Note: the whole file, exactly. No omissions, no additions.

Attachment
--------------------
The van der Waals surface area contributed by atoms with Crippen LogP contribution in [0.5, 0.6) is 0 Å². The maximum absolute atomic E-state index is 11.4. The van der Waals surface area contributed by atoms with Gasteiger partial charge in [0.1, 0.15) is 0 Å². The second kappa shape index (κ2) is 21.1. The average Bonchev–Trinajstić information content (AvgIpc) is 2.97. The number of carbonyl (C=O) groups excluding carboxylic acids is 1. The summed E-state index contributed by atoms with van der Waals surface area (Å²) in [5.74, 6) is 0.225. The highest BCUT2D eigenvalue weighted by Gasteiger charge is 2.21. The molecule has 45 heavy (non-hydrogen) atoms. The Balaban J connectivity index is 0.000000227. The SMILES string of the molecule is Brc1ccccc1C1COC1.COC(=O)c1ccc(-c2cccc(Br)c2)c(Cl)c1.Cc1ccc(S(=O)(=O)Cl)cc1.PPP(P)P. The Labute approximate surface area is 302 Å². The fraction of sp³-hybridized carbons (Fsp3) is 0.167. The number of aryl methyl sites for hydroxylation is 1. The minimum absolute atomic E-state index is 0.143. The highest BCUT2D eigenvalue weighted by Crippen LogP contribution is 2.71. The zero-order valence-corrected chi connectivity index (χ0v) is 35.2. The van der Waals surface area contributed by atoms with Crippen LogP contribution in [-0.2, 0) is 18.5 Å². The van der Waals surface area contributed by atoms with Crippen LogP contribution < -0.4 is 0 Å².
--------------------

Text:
The van der Waals surface area contributed by atoms with Crippen LogP contribution in [0.5, 0.6) is 0 Å². The maximum absolute atomic E-state index is 11.4. The van der Waals surface area contributed by atoms with Gasteiger partial charge in [0.1, 0.15) is 0 Å². The second kappa shape index (κ2) is 21.1. The average Bonchev–Trinajstić information content (AvgIpc) is 2.97. The number of carbonyl (C=O) groups excluding carboxylic acids is 1. The summed E-state index contributed by atoms with van der Waals surface area (Å²) in [5.74, 6) is 0.225. The highest BCUT2D eigenvalue weighted by Gasteiger charge is 2.21. The molecule has 45 heavy (non-hydrogen) atoms. The Balaban J connectivity index is 0.000000227. The SMILES string of the molecule is Brc1ccccc1C1COC1.COC(=O)c1ccc(-c2cccc(Br)c2)c(Cl)c1.Cc1ccc(S(=O)(=O)Cl)cc1.PPP(P)P. The Labute approximate surface area is 302 Å². The fraction of sp³-hybridized carbons (Fsp3) is 0.167. The number of aryl methyl sites for hydroxylation is 1. The minimum absolute atomic E-state index is 0.143. The highest BCUT2D eigenvalue weighted by Crippen LogP contribution is 2.71. The zero-order valence-corrected chi connectivity index (χ0v) is 35.2. The van der Waals surface area contributed by atoms with Crippen LogP contribution in [-0.2, 0) is 18.5 Å². The van der Waals surface area contributed by atoms with Crippen LogP contribution < -0.4 is 0 Å².